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Crooked Freeland attorney faces mail fraud charge
A former Freeland attorney accused of defrauding his clients of millions of dollars was charged in federal court last week with a single count of felony mail fraud.
Peter Moote has been cooperating closely with federal investigators and will plead guilty to the charge, according to Michael Filipovic, assistant federal public defender. Filipovic released a statement on behalf of his client.
“He is ashamed of his conduct, and is profoundly remorseful for the financial damage he has caused his former clients. He deeply regrets the fallout this has had on his family and friends, and the negative effect this has on the reputation of the legal profession,” the release states.
Moote was a well-known attorney on South Whidbey for years when he shocked the island legal community by resigning from the Washington State Bar Association in lieu of disbarment in 2010. Moote was accused of settling civil cases without notifying his clients and stealing the settlement money, all the while telling his frustrated — and in some cases, disabled — clients that their cases were ongoing.
Detectives with the Island County Sheriff’s Office started investigating and discovered that many more of Moote’s clients had been swindled. The case was eventually taken over by the FBI and the U.S. Attorney’s Office.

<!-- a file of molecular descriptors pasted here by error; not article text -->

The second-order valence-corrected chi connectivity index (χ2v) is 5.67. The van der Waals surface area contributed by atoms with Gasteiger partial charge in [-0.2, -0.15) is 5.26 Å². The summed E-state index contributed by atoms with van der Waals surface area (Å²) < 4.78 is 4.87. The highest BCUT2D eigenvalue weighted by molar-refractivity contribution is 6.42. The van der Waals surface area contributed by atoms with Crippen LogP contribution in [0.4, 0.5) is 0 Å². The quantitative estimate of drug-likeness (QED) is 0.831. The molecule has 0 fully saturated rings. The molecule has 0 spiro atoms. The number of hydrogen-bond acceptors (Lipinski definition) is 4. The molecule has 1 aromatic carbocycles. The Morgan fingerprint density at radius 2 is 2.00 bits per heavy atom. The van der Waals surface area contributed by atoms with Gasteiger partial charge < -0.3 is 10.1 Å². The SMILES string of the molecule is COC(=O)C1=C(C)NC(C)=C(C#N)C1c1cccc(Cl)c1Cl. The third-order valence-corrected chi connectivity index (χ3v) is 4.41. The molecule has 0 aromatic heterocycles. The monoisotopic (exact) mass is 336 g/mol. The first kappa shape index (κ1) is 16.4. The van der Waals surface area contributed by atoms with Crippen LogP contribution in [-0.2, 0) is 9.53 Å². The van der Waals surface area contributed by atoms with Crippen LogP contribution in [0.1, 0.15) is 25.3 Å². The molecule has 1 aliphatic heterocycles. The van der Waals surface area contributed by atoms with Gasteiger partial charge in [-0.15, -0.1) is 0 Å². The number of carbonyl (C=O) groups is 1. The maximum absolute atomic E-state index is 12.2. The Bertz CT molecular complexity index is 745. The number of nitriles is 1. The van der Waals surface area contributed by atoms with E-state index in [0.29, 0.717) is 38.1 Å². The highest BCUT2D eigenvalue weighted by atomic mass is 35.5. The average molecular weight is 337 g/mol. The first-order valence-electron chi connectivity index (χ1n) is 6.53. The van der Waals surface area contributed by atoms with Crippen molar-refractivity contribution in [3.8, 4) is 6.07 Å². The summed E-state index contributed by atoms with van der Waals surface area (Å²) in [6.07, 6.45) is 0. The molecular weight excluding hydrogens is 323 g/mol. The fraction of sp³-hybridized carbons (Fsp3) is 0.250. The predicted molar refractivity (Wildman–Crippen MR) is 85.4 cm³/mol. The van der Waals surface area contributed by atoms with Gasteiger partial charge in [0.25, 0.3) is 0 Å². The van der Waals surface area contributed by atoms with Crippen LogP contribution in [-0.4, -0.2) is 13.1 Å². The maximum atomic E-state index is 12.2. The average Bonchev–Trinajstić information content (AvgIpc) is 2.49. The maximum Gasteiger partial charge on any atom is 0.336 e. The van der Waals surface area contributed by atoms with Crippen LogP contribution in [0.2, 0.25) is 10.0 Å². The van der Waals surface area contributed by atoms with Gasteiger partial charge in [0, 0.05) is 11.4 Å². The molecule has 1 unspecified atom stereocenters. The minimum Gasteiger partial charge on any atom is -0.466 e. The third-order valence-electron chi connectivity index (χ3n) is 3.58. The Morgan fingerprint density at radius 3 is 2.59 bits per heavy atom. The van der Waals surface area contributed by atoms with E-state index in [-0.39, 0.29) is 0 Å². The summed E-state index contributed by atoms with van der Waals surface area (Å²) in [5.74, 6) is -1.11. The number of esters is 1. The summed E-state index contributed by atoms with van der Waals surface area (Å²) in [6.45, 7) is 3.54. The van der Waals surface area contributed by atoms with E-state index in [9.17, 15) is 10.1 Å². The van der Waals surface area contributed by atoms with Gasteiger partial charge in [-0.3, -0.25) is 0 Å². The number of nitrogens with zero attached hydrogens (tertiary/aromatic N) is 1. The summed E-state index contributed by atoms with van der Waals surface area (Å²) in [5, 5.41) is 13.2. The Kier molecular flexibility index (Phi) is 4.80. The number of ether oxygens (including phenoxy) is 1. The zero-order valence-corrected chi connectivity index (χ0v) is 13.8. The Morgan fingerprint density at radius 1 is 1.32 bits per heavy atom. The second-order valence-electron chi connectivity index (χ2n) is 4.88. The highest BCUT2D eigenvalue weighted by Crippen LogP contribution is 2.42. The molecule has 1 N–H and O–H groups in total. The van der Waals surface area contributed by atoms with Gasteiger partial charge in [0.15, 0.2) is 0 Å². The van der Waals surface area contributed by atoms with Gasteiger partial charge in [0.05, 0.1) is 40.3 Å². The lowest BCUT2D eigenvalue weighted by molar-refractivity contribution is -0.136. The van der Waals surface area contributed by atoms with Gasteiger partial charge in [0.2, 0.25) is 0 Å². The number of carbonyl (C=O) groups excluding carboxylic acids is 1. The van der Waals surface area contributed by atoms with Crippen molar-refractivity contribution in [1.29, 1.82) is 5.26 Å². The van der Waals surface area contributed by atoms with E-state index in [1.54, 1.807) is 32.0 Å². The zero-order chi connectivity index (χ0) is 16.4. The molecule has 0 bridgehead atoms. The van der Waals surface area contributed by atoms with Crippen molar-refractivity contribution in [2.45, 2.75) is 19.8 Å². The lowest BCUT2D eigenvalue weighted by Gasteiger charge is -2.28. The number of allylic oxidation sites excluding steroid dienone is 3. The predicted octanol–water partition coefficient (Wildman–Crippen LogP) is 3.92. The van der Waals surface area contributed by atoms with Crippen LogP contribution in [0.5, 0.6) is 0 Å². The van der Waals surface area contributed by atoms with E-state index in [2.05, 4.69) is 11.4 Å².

A receivership has been set up in Island County Superior Court to collect and divide Moote’s assets among the victims. At least
32 people have filed claims, which total $4.5 million. Moote’s law office was sold and his South Whidbey home is currently on the market. The receiver found six people who owe Moote a percentage of their pensions, which can be distributed to victims. Yet it’s clear the victims will recover only a portion of their losses.
In fact, the case may be one of the most serious instances in state history of an attorney defrauding clients, court documents suggest.
The Washington State Bar Association has a “Lawyers’ Fund for Client Protection” that was set up to help clients of dishonest attorneys. The fund received applications from 27 of Moote’s former clients and awarded more than $1 million in “gifts” to 25 of them. The fund doesn’t have sufficient money to pay the full amount of the losses, so those awarded gifts will likely receive about 50 percent, according to a response by the bar association filed in the receivership case.
“The gifts made to Peter Moote’s clients constitute the largest amount ever gifted to any one attorney’s clients in the 50-year history of the fund,” the document states.
It’s unclear how so much money disappeared. Court documents show that Moote’s law firm was successful, with as much as $10 million in gross income passing through the firm during the six years Moote was misappropriating client funds. The information filed by federal prosecutors states that Moote spent the money he unlawfully transferred from his clients for gambling, as well as typical living expenses and law firm expenses.
Moote’s wife filed a documents stating she was unaware that her husband was defrauding clients. She wrote that she separated from him “because his drinking had become progressively worse and he worked literally 18 hours a day.”